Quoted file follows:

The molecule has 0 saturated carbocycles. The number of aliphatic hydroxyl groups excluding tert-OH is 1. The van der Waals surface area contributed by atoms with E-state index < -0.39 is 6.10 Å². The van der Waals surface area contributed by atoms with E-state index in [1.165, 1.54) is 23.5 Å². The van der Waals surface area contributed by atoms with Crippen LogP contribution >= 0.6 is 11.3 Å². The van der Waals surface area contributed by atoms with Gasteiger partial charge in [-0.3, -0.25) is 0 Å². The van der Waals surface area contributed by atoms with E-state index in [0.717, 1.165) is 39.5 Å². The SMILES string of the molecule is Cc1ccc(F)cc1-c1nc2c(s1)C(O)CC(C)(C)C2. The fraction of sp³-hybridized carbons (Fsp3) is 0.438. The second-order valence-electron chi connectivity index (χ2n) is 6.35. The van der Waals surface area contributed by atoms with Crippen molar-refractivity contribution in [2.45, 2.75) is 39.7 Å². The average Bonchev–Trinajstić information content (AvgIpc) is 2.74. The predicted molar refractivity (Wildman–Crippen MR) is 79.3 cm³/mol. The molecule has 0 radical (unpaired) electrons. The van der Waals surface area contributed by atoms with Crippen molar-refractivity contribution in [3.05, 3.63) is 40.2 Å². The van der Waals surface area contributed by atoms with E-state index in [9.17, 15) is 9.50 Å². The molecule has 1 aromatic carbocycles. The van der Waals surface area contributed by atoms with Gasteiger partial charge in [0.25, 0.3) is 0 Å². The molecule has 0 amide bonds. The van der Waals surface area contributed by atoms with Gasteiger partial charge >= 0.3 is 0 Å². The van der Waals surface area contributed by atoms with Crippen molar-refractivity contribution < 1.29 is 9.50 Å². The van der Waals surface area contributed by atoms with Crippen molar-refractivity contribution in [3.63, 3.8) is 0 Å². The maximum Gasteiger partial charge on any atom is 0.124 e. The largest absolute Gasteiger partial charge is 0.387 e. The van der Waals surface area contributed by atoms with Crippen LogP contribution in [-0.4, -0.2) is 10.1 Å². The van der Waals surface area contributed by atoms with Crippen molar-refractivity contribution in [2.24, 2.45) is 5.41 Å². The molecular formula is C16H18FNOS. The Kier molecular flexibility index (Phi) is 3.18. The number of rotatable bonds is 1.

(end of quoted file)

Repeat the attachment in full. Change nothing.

The molecule has 0 saturated carbocycles. The number of aliphatic hydroxyl groups excluding tert-OH is 1. The van der Waals surface area contributed by atoms with E-state index < -0.39 is 6.10 Å². The van der Waals surface area contributed by atoms with E-state index in [1.165, 1.54) is 23.5 Å². The van der Waals surface area contributed by atoms with Crippen LogP contribution >= 0.6 is 11.3 Å². The van der Waals surface area contributed by atoms with Gasteiger partial charge in [-0.3, -0.25) is 0 Å². The van der Waals surface area contributed by atoms with E-state index in [0.717, 1.165) is 39.5 Å². The SMILES string of the molecule is Cc1ccc(F)cc1-c1nc2c(s1)C(O)CC(C)(C)C2. The fraction of sp³-hybridized carbons (Fsp3) is 0.438. The second-order valence-electron chi connectivity index (χ2n) is 6.35. The van der Waals surface area contributed by atoms with Crippen molar-refractivity contribution in [2.45, 2.75) is 39.7 Å². The average Bonchev–Trinajstić information content (AvgIpc) is 2.74. The predicted molar refractivity (Wildman–Crippen MR) is 79.3 cm³/mol. The molecule has 0 radical (unpaired) electrons. The van der Waals surface area contributed by atoms with Crippen molar-refractivity contribution in [3.05, 3.63) is 40.2 Å². The van der Waals surface area contributed by atoms with E-state index in [9.17, 15) is 9.50 Å². The molecule has 1 aromatic carbocycles. The van der Waals surface area contributed by atoms with Gasteiger partial charge in [0.25, 0.3) is 0 Å². The molecule has 0 amide bonds. The van der Waals surface area contributed by atoms with Gasteiger partial charge >= 0.3 is 0 Å². The van der Waals surface area contributed by atoms with Crippen molar-refractivity contribution < 1.29 is 9.50 Å². The van der Waals surface area contributed by atoms with Crippen molar-refractivity contribution in [3.63, 3.8) is 0 Å². The maximum Gasteiger partial charge on any atom is 0.124 e. The largest absolute Gasteiger partial charge is 0.387 e. The van der Waals surface area contributed by atoms with Crippen LogP contribution in [-0.4, -0.2) is 10.1 Å². The van der Waals surface area contributed by atoms with Crippen molar-refractivity contribution in [2.24, 2.45) is 5.41 Å². The molecular formula is C16H18FNOS. The Kier molecular flexibility index (Phi) is 3.18. The number of rotatable bonds is 1.